AAS 206th Meeting, 29 May - 2 June 2005
Session 12 Dwarf Irregular and Starburst Galaxies
Poster, Monday, 9:20am-6:30pm, Tuesday, 10:00am-7:00pm, May 30, 2005, Ballroom A

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[12.10] Star Formation in Dwarf Irregular Galaxies: Does Environment Matter?

J. M. Dunn, P. M. Marcum (TCU), M. N. Fanelli (UNT / TCU)

Dwarf irregular galaxies (dIs), being low mass systems, are ideal objects for studying the effects of nearby galaxy neighbors on star formation since: (a) the gas distribution of dIs can be more easily modified through external perturbations as compared to that within the dIsí larger counterparts, and (b) dIs lack complicating structures such as spiral arms. Unlike in the case of larger disk dominated systems, no systematic trend has been observed between galaxy proximity and enhanced star formation. Several studies have revealed no substantial difference among the star formation histories of field and group / cluster dIs, while others have found that star formation is enhanced in field dIs. In our study, we are comparing the star formation histories and evolution of 36 dwarf irregular galaxies that reside in either low or high density environments having nearest neighbor distances of at least 1 Mpc and less than 250 kpc, respectively.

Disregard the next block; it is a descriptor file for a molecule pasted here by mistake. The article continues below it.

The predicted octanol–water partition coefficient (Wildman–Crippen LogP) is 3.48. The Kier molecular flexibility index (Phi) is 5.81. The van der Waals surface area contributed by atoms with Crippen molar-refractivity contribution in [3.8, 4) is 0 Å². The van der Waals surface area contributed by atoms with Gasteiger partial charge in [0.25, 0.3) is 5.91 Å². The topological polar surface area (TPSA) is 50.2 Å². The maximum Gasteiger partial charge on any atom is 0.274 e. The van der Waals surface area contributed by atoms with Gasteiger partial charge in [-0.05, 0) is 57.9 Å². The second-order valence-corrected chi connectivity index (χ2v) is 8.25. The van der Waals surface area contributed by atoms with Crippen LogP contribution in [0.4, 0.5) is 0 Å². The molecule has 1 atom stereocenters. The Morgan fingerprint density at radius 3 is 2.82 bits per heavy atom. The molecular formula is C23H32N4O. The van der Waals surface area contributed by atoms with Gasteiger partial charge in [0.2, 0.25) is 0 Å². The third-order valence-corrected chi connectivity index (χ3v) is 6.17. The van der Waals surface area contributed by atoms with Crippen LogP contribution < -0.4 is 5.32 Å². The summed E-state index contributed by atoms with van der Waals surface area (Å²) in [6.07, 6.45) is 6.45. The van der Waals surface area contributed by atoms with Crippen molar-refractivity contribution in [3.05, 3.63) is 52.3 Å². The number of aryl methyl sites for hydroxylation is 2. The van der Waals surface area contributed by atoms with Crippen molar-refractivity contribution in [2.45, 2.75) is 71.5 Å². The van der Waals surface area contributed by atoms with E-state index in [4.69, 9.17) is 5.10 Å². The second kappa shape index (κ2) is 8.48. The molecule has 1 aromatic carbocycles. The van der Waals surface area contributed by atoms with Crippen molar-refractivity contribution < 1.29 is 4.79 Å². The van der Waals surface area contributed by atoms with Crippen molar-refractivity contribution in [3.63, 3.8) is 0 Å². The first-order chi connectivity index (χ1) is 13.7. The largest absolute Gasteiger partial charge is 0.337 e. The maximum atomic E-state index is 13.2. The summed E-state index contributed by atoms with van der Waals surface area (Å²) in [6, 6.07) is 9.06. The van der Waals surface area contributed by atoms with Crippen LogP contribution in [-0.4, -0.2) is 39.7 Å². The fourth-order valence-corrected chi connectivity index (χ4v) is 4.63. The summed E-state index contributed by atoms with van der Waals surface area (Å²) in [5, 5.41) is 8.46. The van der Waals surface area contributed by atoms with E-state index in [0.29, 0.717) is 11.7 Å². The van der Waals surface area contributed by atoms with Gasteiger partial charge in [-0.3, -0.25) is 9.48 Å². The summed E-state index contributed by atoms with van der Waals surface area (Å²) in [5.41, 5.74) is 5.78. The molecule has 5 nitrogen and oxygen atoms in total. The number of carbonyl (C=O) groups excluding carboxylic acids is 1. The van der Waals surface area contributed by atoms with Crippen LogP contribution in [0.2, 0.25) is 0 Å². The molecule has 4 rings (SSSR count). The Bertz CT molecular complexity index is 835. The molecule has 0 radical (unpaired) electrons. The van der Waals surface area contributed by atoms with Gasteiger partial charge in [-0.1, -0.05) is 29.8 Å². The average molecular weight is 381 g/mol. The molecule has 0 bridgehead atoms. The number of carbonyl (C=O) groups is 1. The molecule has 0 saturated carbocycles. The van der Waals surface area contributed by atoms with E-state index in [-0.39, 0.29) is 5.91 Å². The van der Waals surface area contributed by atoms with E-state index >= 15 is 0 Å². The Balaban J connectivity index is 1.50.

To date, we have obtained U, B, V, R, I and H\alpha images for 22 galaxies. We will discuss modeled fits to the radial surface brightness profiles and the spatial distribution of stellar populations using B-V color maps and H\alpha images.

The author(s) of this abstract have provided an email address for comments about the abstract: j.m.kerley@tcu.edu

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Bulletin of the American Astronomical Society, 37 #2
© 2005. The American Astronomical Soceity.